Parenting

Homeschooling now? Welcome to the jungle!

25 March, 2020

A  few months ago my nine year old daughter sighed “Imagine if the whole world was homeschooled! I’d be able to play with all of my friends allllllll day!” Ramona hasn’t ever been to school and sometimes wishes that her school-going friends could come over straight after breakfast.  In a bizarre twist in a plot that feels like it’s been written by kids, now basically the entire world is homeschooling – but the kids can’t play! 

If you are new to life without school, welcome to the jungle.

Perhaps you are feeling overwhelmed or anxious at the prospect of being home with your kids for the next four weeks. Solidarity. Personally, I am shitting myself. The next four weeks are not gonna look anything like the circumstances that I opted into. We usually roll out of bed, watch a bit of Netflix and then get with our little homeschooling gang to hit up some sweet museum or beach while us parents banter and generally have a good time.

We hunt down social interactions for our wee extrovert Ramona in the way junkies seek out smack. If she doesn’t get her fix life is terrifying.

Now it’s just the four of us knocking around with the craft supplies I panic-bought from the Warehouse yesterday. And I’m terrified!

So I don’t come to you with a high and mighty sense of yes I’ve done this for nine years and what can I say I’m QUITE the expert, but rather a genuine sense of we’ll get through this together.

‘Cos we will. ‘Cos humans are awesome. 

So, here’s a few things to get you started. Some foundational stuff that means I actually enjoy homeschooling.

1- Not a teacher
Firstly, I don’t try and teach my kids. We go for a type of home education called unschooling or life learning. It’s an education paradigm based on the idea that the best learning is self-motivated, rooted in curiosity and joyfully done.  Over the years I’ve seen our children pick up traditional curriculum topics such as multiplication and writing all through simply living their lives. (Ramona is so passionate about maths that we actually have long multiplication graffiti on our bathroom wall.) We’ve also seen them pick up millions of other skills through being around people in our community.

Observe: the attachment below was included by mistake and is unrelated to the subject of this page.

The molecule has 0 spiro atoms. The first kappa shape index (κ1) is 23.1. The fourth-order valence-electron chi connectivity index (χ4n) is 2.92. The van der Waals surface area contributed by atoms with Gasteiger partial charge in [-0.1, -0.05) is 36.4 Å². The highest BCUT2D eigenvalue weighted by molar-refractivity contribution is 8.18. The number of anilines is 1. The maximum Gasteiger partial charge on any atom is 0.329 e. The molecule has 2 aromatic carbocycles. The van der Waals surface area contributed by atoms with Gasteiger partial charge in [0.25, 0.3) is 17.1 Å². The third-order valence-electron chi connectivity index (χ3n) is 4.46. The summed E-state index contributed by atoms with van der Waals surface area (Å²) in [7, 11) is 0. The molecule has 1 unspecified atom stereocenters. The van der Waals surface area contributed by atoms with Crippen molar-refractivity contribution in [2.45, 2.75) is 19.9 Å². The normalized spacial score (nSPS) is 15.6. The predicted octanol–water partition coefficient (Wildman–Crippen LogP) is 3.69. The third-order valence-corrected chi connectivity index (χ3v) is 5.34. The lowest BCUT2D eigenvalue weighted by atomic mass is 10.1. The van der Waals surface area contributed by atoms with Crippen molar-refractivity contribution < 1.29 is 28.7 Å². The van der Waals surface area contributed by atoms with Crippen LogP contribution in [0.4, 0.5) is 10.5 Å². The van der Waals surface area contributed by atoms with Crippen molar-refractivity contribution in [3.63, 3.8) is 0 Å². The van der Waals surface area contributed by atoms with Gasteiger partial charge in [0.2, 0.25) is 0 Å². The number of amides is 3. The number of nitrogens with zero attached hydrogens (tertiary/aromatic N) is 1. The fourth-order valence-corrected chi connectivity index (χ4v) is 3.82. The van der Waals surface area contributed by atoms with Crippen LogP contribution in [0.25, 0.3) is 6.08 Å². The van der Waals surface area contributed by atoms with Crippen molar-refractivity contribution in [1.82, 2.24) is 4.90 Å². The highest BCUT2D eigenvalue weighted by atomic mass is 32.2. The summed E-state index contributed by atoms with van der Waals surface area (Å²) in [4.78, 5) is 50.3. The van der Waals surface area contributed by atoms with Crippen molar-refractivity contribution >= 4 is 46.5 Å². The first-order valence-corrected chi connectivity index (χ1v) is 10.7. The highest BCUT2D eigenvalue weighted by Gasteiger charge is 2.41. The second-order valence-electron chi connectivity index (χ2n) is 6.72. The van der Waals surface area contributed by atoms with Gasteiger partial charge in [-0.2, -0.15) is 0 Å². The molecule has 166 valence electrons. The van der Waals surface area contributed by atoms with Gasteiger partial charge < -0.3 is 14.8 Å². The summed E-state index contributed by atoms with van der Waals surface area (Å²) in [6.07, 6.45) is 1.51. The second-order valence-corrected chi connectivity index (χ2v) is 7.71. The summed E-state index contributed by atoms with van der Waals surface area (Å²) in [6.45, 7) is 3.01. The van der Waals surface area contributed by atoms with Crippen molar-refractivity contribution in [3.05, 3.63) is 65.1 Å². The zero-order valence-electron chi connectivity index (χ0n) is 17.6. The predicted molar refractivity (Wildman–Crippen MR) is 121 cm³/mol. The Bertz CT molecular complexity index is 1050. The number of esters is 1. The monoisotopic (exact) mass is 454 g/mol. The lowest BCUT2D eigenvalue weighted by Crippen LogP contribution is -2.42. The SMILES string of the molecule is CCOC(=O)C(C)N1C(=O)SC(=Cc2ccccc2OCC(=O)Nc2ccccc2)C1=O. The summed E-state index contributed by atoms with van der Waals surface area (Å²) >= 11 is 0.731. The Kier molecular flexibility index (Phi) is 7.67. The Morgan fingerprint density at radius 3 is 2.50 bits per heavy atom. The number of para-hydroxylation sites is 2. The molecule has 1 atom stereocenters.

Now, I get that some of you are thinking WHAT THE HELL, those poor kids! And that is absolutely fine! Because you can still think I am a nutter AND make room for the truth that the idea of parents becoming teachers is the worst possible idea on the planet, but for a month or six it’s far better for your child to not have a teacher than for them to feel disconnected from or coerced by their parent.

And if ever you have a wobble and think “my kid’s haven’t done the sheets sent from school” you can always think of me and how the government has approved my home education plan!

Kids are learning all the time, whether they are doing worksheets or not. They are learning creativity as they watch you make face masks out of your old bras, self-care as you tend to your caffeine needs and picking up literacy skills seeing you reading a novel on the sofa.*
*probably

I think that in these stressful and overwhelming times, what kids need most are parents committed to connection. Listening to them, holding them, playing with them, processing feelings with them. Basically anything BUT making them do stuff they don’t want to do.

I checked in with some teachers about this and around twenty got back to me, all of them saying things along these lines don’t make your kids study if they don’t want to! Use this time to do stuff together so they remember quarantine as good family time.

2- Stuff you can do lying down
Now one of the the things about that – doing stuff together is that it is knackering. I try not to do too much of it. Ha. But seriously, I do try and keep it in balance, spending enough time playing with my kids so they feel connected and nurtured, but also planning lots of things that they can be self-sufficient in.